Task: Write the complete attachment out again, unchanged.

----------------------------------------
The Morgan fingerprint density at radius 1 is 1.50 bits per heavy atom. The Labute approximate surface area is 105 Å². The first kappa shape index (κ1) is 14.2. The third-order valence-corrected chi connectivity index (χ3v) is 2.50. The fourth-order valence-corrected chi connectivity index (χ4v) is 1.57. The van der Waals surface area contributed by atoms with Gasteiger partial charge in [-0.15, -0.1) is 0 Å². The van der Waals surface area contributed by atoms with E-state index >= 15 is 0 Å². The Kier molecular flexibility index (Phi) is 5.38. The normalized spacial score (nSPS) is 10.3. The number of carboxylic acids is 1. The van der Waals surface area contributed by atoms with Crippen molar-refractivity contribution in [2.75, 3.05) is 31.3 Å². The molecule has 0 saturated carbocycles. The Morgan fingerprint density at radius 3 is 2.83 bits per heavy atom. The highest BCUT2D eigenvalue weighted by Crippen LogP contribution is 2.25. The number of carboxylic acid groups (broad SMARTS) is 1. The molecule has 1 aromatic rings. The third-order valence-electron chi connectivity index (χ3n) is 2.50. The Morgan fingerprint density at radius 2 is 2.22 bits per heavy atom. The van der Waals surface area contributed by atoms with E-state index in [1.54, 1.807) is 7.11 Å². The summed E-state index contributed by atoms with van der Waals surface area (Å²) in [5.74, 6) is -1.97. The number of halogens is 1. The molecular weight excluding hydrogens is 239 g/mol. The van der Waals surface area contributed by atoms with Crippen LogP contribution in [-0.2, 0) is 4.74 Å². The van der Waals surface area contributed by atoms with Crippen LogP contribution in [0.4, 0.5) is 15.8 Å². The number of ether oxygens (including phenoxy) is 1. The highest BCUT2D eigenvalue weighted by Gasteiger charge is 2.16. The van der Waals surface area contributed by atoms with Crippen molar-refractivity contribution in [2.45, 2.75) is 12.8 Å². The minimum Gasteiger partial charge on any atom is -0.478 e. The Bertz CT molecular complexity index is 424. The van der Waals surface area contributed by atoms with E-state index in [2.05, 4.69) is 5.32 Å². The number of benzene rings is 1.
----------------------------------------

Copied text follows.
The Morgan fingerprint density at radius 1 is 1.50 bits per heavy atom. The Labute approximate surface area is 105 Å². The first kappa shape index (κ1) is 14.2. The third-order valence-corrected chi connectivity index (χ3v) is 2.50. The fourth-order valence-corrected chi connectivity index (χ4v) is 1.57. The van der Waals surface area contributed by atoms with Gasteiger partial charge in [-0.15, -0.1) is 0 Å². The van der Waals surface area contributed by atoms with E-state index >= 15 is 0 Å². The Kier molecular flexibility index (Phi) is 5.38. The normalized spacial score (nSPS) is 10.3. The number of carboxylic acids is 1. The van der Waals surface area contributed by atoms with Crippen molar-refractivity contribution in [2.75, 3.05) is 31.3 Å². The molecule has 0 saturated carbocycles. The Morgan fingerprint density at radius 3 is 2.83 bits per heavy atom. The highest BCUT2D eigenvalue weighted by Crippen LogP contribution is 2.25. The number of carboxylic acid groups (broad SMARTS) is 1. The molecule has 1 aromatic rings. The third-order valence-electron chi connectivity index (χ3n) is 2.50. The Morgan fingerprint density at radius 2 is 2.22 bits per heavy atom. The van der Waals surface area contributed by atoms with E-state index in [1.54, 1.807) is 7.11 Å². The summed E-state index contributed by atoms with van der Waals surface area (Å²) in [5.74, 6) is -1.97. The number of halogens is 1. The molecular weight excluding hydrogens is 239 g/mol. The van der Waals surface area contributed by atoms with Crippen LogP contribution in [-0.2, 0) is 4.74 Å². The van der Waals surface area contributed by atoms with Crippen LogP contribution in [0.4, 0.5) is 15.8 Å². The number of ether oxygens (including phenoxy) is 1. The highest BCUT2D eigenvalue weighted by Gasteiger charge is 2.16. The van der Waals surface area contributed by atoms with Crippen molar-refractivity contribution in [2.45, 2.75) is 12.8 Å². The minimum Gasteiger partial charge on any atom is -0.478 e. The Bertz CT molecular complexity index is 424. The van der Waals surface area contributed by atoms with E-state index in [2.05, 4.69) is 5.32 Å². The number of benzene rings is 1.